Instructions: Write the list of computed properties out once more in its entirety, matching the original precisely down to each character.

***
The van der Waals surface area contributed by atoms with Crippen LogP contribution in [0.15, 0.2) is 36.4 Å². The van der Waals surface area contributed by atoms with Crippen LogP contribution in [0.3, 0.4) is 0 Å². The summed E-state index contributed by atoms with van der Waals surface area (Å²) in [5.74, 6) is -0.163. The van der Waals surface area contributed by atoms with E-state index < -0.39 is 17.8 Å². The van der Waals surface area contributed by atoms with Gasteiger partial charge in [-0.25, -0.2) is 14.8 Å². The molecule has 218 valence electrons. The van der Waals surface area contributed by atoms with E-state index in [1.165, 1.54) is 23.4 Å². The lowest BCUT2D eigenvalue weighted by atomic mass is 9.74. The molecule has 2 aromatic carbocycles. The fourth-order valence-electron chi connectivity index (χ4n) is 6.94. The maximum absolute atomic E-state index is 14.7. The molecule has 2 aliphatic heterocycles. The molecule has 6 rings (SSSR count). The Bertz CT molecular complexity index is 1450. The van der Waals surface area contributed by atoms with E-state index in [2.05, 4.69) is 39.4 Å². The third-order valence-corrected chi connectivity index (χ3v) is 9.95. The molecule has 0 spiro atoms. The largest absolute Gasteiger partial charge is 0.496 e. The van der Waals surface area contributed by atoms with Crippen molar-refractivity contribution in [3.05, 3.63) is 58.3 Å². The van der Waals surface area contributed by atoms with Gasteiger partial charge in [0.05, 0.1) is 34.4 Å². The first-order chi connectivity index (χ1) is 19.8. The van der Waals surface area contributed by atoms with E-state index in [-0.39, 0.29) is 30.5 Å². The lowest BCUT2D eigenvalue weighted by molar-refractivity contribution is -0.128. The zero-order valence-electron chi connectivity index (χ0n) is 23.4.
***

The van der Waals surface area contributed by atoms with Crippen LogP contribution in [0.15, 0.2) is 36.4 Å². The van der Waals surface area contributed by atoms with Crippen LogP contribution in [0.3, 0.4) is 0 Å². The summed E-state index contributed by atoms with van der Waals surface area (Å²) in [5.74, 6) is -0.163. The van der Waals surface area contributed by atoms with E-state index < -0.39 is 17.8 Å². The van der Waals surface area contributed by atoms with Gasteiger partial charge in [-0.25, -0.2) is 14.8 Å². The molecule has 218 valence electrons. The van der Waals surface area contributed by atoms with E-state index in [1.165, 1.54) is 23.4 Å². The lowest BCUT2D eigenvalue weighted by atomic mass is 9.74. The molecule has 2 aromatic carbocycles. The fourth-order valence-electron chi connectivity index (χ4n) is 6.94. The maximum absolute atomic E-state index is 14.7. The molecule has 2 aliphatic heterocycles. The molecule has 6 rings (SSSR count). The Bertz CT molecular complexity index is 1450. The van der Waals surface area contributed by atoms with E-state index in [2.05, 4.69) is 39.4 Å². The third-order valence-corrected chi connectivity index (χ3v) is 9.95. The molecule has 0 spiro atoms. The largest absolute Gasteiger partial charge is 0.496 e. The van der Waals surface area contributed by atoms with Crippen molar-refractivity contribution in [3.05, 3.63) is 58.3 Å². The van der Waals surface area contributed by atoms with Gasteiger partial charge in [0.05, 0.1) is 34.4 Å². The first-order chi connectivity index (χ1) is 19.8. The van der Waals surface area contributed by atoms with E-state index in [-0.39, 0.29) is 30.5 Å². The lowest BCUT2D eigenvalue weighted by molar-refractivity contribution is -0.128. The zero-order valence-electron chi connectivity index (χ0n) is 23.4.